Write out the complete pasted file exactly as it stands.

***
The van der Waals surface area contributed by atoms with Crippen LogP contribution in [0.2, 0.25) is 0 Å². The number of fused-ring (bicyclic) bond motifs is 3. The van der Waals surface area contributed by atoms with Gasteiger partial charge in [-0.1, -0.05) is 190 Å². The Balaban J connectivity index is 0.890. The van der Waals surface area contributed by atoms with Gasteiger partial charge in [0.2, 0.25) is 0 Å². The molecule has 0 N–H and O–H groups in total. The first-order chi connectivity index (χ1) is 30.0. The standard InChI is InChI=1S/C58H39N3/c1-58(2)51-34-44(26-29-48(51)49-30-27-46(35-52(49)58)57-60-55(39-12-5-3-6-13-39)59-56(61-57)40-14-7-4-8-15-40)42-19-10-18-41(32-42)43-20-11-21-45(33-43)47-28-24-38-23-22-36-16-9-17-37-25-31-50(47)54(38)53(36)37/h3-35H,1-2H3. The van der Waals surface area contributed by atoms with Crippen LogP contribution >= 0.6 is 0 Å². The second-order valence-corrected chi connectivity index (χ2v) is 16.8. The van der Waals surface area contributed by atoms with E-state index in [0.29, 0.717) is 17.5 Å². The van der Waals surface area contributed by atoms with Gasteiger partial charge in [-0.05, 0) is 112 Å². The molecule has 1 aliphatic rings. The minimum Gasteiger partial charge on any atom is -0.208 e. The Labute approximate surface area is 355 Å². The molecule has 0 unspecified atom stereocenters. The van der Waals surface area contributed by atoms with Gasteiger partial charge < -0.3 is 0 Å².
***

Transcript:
The van der Waals surface area contributed by atoms with Crippen LogP contribution in [0.2, 0.25) is 0 Å². The number of fused-ring (bicyclic) bond motifs is 3. The van der Waals surface area contributed by atoms with Gasteiger partial charge in [-0.1, -0.05) is 190 Å². The Balaban J connectivity index is 0.890. The van der Waals surface area contributed by atoms with Gasteiger partial charge in [0.2, 0.25) is 0 Å². The molecule has 0 N–H and O–H groups in total. The first-order chi connectivity index (χ1) is 30.0. The standard InChI is InChI=1S/C58H39N3/c1-58(2)51-34-44(26-29-48(51)49-30-27-46(35-52(49)58)57-60-55(39-12-5-3-6-13-39)59-56(61-57)40-14-7-4-8-15-40)42-19-10-18-41(32-42)43-20-11-21-45(33-43)47-28-24-38-23-22-36-16-9-17-37-25-31-50(47)54(38)53(36)37/h3-35H,1-2H3. The van der Waals surface area contributed by atoms with Crippen LogP contribution >= 0.6 is 0 Å². The second-order valence-corrected chi connectivity index (χ2v) is 16.8. The van der Waals surface area contributed by atoms with E-state index in [0.29, 0.717) is 17.5 Å². The van der Waals surface area contributed by atoms with Gasteiger partial charge in [-0.05, 0) is 112 Å². The molecule has 1 aliphatic rings. The minimum Gasteiger partial charge on any atom is -0.208 e. The Labute approximate surface area is 355 Å². The molecule has 0 unspecified atom stereocenters. The van der Waals surface area contributed by atoms with Gasteiger partial charge < -0.3 is 0 Å².